Alternatives to Blockchain Technology?
Blockchain is the technology making the headlines, but what are the alternatives to blockchain tech?
The rise of crypto, blockchain, and decentralised ledger technology is one of the biggest stories of the last five years. From illicit dark web purchases to a viable store of value, the success of Bitcoin is well known. However, it hasn't always been plain sailing. The road forward has been dogged with issues of scalability, security, and speed. This is what is known as the blockchain trilemma. It assumes that to have strength in one, the other two must be compromised.
As we know, iterations of some of the original chains can be slow and expensive. The expensive cost of Ethereum gas fees is well documented.
This then begs the question – are there any alternatives to blockchain?
Blockchain fans have long argued that 'decentralisation is better'. However, with significant scalability issues, this is often not the case. Centralised databases can combat this problem due to their ability to focus all of their resources at once. Take VISA, for example. The world's largest payment network can process up to 24,000 transactions per second which, compared to Bitcoin's seven and Ethereum's 20, is still light years ahead.
A centralised ledger is a system that tracks and records every transaction controlled or handled by a single authority. This could include assets, liabilities, equity, revenue, and expenses. Like a centralised database, a centralised ledger is used to record anything which holds financial value and acts as a central hub for all financial management. While centralised ledgers are good for efficiency and ready access, they are vulnerable to user mismanagement and hacks.
As the name implies, a distributed database is a database spread across multiple computers and networks. The primary advantage of a distributed database is the ability to provide efficient, low-cost, and secure data access due to the network's design. However, when network traffic is high, distributed databases can also be notoriously slow and expensive to run.
The volume of data stored in backup files continues to grow as our reliance on digital networks expands. The demand for data storage has seen an exponential rise in cloud solutions from tech giants such as Amazon Web Services and Google Drive. A combination of distributed and encrypted segmentation and the use of blockchain basics such as hashing and public/private keys ensures that cloud storage continues to maintain its reputation for robust security against motivated hackers.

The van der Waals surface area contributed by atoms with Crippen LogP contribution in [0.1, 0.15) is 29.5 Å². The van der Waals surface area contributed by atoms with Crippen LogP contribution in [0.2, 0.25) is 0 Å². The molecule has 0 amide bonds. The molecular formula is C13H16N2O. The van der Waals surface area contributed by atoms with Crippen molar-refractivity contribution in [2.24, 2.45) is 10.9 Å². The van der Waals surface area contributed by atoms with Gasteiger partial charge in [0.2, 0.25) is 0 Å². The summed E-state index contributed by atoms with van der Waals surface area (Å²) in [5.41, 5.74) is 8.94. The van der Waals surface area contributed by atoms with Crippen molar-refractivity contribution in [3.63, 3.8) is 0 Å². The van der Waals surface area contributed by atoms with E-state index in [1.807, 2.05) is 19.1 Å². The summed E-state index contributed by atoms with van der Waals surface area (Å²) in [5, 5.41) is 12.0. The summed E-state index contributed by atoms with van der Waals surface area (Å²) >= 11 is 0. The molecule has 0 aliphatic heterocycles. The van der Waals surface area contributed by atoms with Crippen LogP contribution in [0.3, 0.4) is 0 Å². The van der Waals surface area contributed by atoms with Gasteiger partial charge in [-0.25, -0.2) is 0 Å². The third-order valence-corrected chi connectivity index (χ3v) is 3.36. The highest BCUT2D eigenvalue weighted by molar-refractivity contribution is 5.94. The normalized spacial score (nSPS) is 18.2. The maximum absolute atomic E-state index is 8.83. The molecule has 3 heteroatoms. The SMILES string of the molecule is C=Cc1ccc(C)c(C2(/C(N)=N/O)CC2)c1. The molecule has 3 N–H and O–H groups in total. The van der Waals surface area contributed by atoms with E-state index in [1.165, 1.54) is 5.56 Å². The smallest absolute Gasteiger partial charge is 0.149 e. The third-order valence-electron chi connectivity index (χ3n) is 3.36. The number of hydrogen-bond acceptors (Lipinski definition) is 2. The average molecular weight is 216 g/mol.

In a similar vein to the DLT concept and based on the principle of peer-to-peer technology, decentralised storage solutions provide users with a highly secure and scalable option. As in a nodal network, each user is responsible for managing their portion of the storage system, which provides a resilient and robust filing system.
With Bitcoin recently celebrating its 14th birthday, it is safe to say we are still in the early days of blockchain technology. However, the demand for open-source code and sharing of ideas has meant the industry has developed rapidly since the days of Satoshi Nakamoto's white paper.
Thousands of blockchains are available on the market, resulting in some fascinating iterations of the original concept of a distributed ledger. One of the major developments is that of the Directed Acyclic Graph (DAG), often referred to as 3rd generation blockchain technology (Proof of Work being 1st generation and Proof of Stake being 2nd).
Generally speaking, DAGs rely on a 'conceptual representation' of a series of activities instead of blockchain's linear data structure. With each project developing its own interpretation, DAG-based blockchains are proving infinitely faster than their traditional counterparts.
For example, IOTA uses a DAG protocol known as The Tangle. It allows transactions to be added in parallel rather than in a linear fashion. Meanwhile, DAG blockchain giant Hedera uses a 'gossip' network design that ensures nodes only transmit the minimum of information at random, leading to lightning-fast speeds of 10,000 transactions per second.
As we can see, the expansion of peer-to-peer technology has led to the growth of a broad range of commercial solutions leaving 1st generation protocols such as Bitcoin exposed and seemingly underdeveloped. It is, therefore, easy to see why upgrades like Lightning Network are eagerly anticipated.
Meanwhile, the team behind Ethereum proved the necessity of upgrading dated technology last year when it transitioned from a Proof of Work to a Proof of Stake protocol in an event known as The Merge. The popularity and success of this upgrade, alongside the numerous options, some of which I described above, show that there are many alternative avenues for blockchain technology. This shows that it is imperative that blockchain technology adapts to changing demands.
Author: Brendan Beeken
Moni Talks Founder and Chairman Brendan Beeken is an entrepreneur, commercial strategist, investor, and philanthropist. He writes on a wide range of subjects, including cryptocurrency, decentralised finance, blockchain, business advice, and professional wellbeing, for news and business websites, as well as Latest Moni and his personal site, brendanbeeken.com. Brendan draws from his own research and more than two decades of personal experience in business to offer a unique insight, perspective, and commentary on diverse subjects. He is passionate about making the cryptocurrency space more accessible and encouraging safer and more responsible trading and investing. Brendan's LinkTree is https://linktr.ee/brendanbeeken.